Jackson Pollock, a post-war world art innovator

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It doesn’t make much difference how the paint is put on as long as something has been said. Technique is just a means of arriving at a statement.

Jackson Pollock


Jackson Pollock is known for his leading role in the abstract art movement. His novel use of paint on canvas changed the post-war art world.

Pollock was born in Cody, Wyoming on January 28, 1912, but spent most of his early life in Arizona and California, where he was influenced by the Native American cultures he saw while on surveying trips with his father.

In 1930, he followed his older brother Charles, also an aspiring artist, to New York where they studied under Thomas Hart Benton at the Arts Students League.

As well as Benton’s rhythmic use of paint, Pollock’s chief influences at this time were the Surrealists and the South American muralists. It was while in New York that Pollock was introduced to liquid paint by Mexican muralist David Alfaro Siqueiros during an experimental workshop in 1936.

World War II

Pollock was already struggling with depression and alcoholism and this precluded him from serving on the front line in World War II. Instead, he spent the war working for the WPA Federal Art Project. In 1943, he signed a gallery contract with influential collector Peggy Guggenheim and was commissioned to create the huge 8’ by 20’ “Mural” for her new townhouse.

This was a turning point for the artist and his most famous paintings were completed in the period after this, between 1947 and 1950. In 1946, Pollock attended an exhibition at Guggenheim’s gallery which included work by Ukrainian American artist Janet Sobel which would have a direct influence on his famous “drip painting” technique, according to art critic Clement Greenberg who attended the show with Pollock.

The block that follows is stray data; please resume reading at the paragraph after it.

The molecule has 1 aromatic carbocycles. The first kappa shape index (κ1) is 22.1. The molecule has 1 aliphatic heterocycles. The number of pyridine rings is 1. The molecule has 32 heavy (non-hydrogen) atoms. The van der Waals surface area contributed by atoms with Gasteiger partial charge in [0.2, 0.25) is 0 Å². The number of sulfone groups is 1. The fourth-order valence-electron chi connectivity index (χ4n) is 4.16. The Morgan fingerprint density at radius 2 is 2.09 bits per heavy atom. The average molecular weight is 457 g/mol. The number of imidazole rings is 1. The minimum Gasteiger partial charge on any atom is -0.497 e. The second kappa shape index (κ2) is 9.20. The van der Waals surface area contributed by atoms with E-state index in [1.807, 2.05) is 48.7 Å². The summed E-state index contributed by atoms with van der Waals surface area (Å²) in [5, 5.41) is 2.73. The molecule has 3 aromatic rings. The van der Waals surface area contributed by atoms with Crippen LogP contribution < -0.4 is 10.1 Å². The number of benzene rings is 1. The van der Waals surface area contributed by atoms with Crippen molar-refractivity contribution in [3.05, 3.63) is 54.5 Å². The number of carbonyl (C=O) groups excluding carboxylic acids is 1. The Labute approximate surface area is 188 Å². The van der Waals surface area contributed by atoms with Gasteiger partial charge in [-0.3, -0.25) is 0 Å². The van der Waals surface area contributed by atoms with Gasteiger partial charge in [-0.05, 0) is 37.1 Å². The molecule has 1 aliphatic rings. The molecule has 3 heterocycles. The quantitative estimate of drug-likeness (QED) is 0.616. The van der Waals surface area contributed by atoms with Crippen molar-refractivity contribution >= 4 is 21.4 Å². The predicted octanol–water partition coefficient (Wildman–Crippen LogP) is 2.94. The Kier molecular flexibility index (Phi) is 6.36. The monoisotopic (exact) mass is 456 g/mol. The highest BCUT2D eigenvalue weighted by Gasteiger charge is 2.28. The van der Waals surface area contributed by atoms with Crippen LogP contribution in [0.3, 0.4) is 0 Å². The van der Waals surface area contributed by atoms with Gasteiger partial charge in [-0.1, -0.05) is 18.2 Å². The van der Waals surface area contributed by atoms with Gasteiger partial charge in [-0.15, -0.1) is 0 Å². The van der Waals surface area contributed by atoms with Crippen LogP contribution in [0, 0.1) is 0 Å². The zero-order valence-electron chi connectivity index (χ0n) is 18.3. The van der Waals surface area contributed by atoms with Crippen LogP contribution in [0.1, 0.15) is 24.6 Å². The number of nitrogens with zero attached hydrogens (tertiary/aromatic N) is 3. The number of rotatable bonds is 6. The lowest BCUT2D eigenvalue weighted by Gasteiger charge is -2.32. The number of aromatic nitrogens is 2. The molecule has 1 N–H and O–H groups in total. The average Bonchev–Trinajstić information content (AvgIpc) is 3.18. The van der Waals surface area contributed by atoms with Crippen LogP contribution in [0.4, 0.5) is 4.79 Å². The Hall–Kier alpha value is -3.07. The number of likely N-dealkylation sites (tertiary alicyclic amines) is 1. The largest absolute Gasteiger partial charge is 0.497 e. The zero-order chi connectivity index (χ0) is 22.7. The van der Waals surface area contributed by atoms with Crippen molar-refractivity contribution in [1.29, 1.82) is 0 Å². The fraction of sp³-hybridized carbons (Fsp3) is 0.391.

A year earlier, Pollock had married fellow artist Lee Krasner. The two had moved out of the city to a house in the Springs area of East Hampton on the south shore of Long Island. At this time, the Hamptons were not the chi-chi summer residences they are today; the area had more of a Greenwich Village feel, home to artists attracted by the light and relaxed vibe.

Pollock converted the barn into a studio and started experimenting with paint and canvases. It was here he pinned his canvasses to the floor for the first time, noting the process enabled him to “literally be in the painting”.

Pollock battled against the expropriation of the avant-garde; moving away from naming his paintings to merely numbering them. Krasner later explained, “Numbers are neutral. They make people look at the picture for what it is – pure painting.

A darker phase

By 1951, the artist produced a series of darker paintings, known as his “black pourings”. Despite securing a show at Betty Parsons’ gallery in New York, he failed to sell a single canvas. Still battling his alcohol addiction, he returned to a more colorful style, reintroducing more figurative elements into his work.

In 1956, at the age of forty-four, driving while under the influence of alcohol, Pollock took a curve in the road not far from his home too fast – cartwheeling his convertible into the trees, killing himself and a passenger, Edith Metzger, and seriously injuring his twenty-two-year-old mistress, Ruth Kligman.

Following his death, Krasner worked to protect Pollock’s extraordinary legacy: his troubled persona had brought attention to a broader group of Abstract Impressionists, including de Kooning and Rothko.

He personally produced one of the most original bodies of work of the twentieth century; powerfully expressed a new post-war aesthetic; influenced not only American art but art movements and creative life around the world.

New needs need new techniques. And the modern artists have found new ways and new means of making their statements… the modern painter cannot express this age, the airplane, the atom bomb, the radio, in the old forms of the Renaissance or of any other past culture.”

– Jackson Pollock